This is an exciting technique creating lovely rich tones with expressive brush strokes, and dynamic splashes.
Carborundum powder is a fine abrasive, also known as silicon carbide. You can also use emery powder (aluminium oxide). It comes in different grades, generally fine, medium and coarse.
For more technical information about carborundum and where to get it, have a look at this post.
Begin with a plate
For this method you will be adding dark areas to your plate so it is good to start with a light toned plate, i.e. something smooth and shiny. This could be cardboard sealed with pva, acetate sheet or any of your usual plate materials.
In contrast to the technique using wet and dry paper, you will be working ‘light to dark’; if your plate is shiny it will print light and this will give a contrast to the dark carborundum. It is a good idea to make sure you leave some clear areas on the plate otherwise your print won’t have many tonal variations.
Add something sticky
GLUE: Paint, dribble or splash pva glue onto your plate.
GEL: make a textured design with acrylic gels or gesso.
Don’t hang around because if it starts to dry the carborundum powder will stick unevenly.
Alternatively if you want to have more control over where it sticks, you can create a textured plate and let it all dry.
Then add a thin coat of pva on the areas to be dark before sprinkling carborundum on.
Protect your self and your work area
The dust is not poisonous but can irritate your eyes, and also lungs if it is inhaled.
Fine carborundum and especially emery powder seems to fly around everywhere and will stick to any slightly wet glue or paint. It is important to keep it contained to avoid contaminating your clean pva or creating unintended dark patches on your plates.
A good way to manage this is to have a ‘carborundum station’, particularly if there are several people at work in the same room.
For this I use a clear plastic storage box on its side. Put your gluey plate in the box before shaking the powder onto it.
Make a pounce bag
Line a small bowl with a piece of muslin. Tip a few spoonfuls of carborundum powder into the centre of the muslin. Gather up the edges of the cloth in your hand to form a little bag.
This is known as a ‘pounce’ bag and the technique of shaking powder onto a surface, often through a stencil is traditionally used in a number of trades particularly tailoring.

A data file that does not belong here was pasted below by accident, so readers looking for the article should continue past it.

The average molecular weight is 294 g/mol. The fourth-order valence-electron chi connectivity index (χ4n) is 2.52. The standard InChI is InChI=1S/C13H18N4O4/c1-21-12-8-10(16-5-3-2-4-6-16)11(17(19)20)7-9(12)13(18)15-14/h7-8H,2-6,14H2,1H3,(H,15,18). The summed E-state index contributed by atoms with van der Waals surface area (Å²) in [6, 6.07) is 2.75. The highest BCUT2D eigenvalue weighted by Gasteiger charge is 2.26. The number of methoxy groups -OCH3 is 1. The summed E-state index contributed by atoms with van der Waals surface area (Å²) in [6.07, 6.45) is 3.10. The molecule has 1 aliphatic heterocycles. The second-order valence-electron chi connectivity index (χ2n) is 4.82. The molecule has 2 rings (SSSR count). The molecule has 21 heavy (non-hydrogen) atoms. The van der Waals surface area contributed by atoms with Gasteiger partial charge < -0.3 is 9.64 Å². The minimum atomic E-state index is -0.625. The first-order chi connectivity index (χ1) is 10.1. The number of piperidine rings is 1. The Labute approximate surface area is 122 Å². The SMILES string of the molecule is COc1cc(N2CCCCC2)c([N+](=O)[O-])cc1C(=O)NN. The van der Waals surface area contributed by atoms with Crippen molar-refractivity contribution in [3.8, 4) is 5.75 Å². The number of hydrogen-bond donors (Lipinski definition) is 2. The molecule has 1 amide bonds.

A deep and even layer of carborundum powder
Hold the carborundum grit in the muslin pounce bag a couple of inches (5cms) above your gluey plate.
Shake it sharply up and down to sprinkle an even layer onto the wet glue.
As it soaks in dark patches will appear; pile more carborundum on and leave it a moment until all the powder looks dry.
Recycle recycle recycle
Remember using glitter to make Christmas cards at primary school? This is the same principle.
Work on a sheet of newspaper in the plastic box, when the glue has soaked up all the powder hold your plate vertically and give it a sharp tap to shake off the loose powder.
Create a funnel with the newspaper and tip the carborundum back into the muslin in the bowl.
Leave the plate to dry without touching the surface.
When the glue is dry
When the glue or gel is totally dry brush off any loose powder with a soft brush.
If you used pva it will be covered in carborundum so will not stick to the damp paper when you run it through the press. Sealing the plate with shellac is not essential, however it will help to make it more robust when inking up.
Keep on pouncing
This technique is very effective when combined with drypoint, the thin fine lines contrasting with the deep ‘fuzzy’ areas of carborundum. An acetate plate is a good base for this.
If your first efforts seem rather dark and formless don’t be put off.
With a bit of practice you will find carborundum powder is a great addition to your menu of platemaking techniques.
Most of the illustrations here were taken on a two day printing course run in my studio. Students were carborundum powder beginners!
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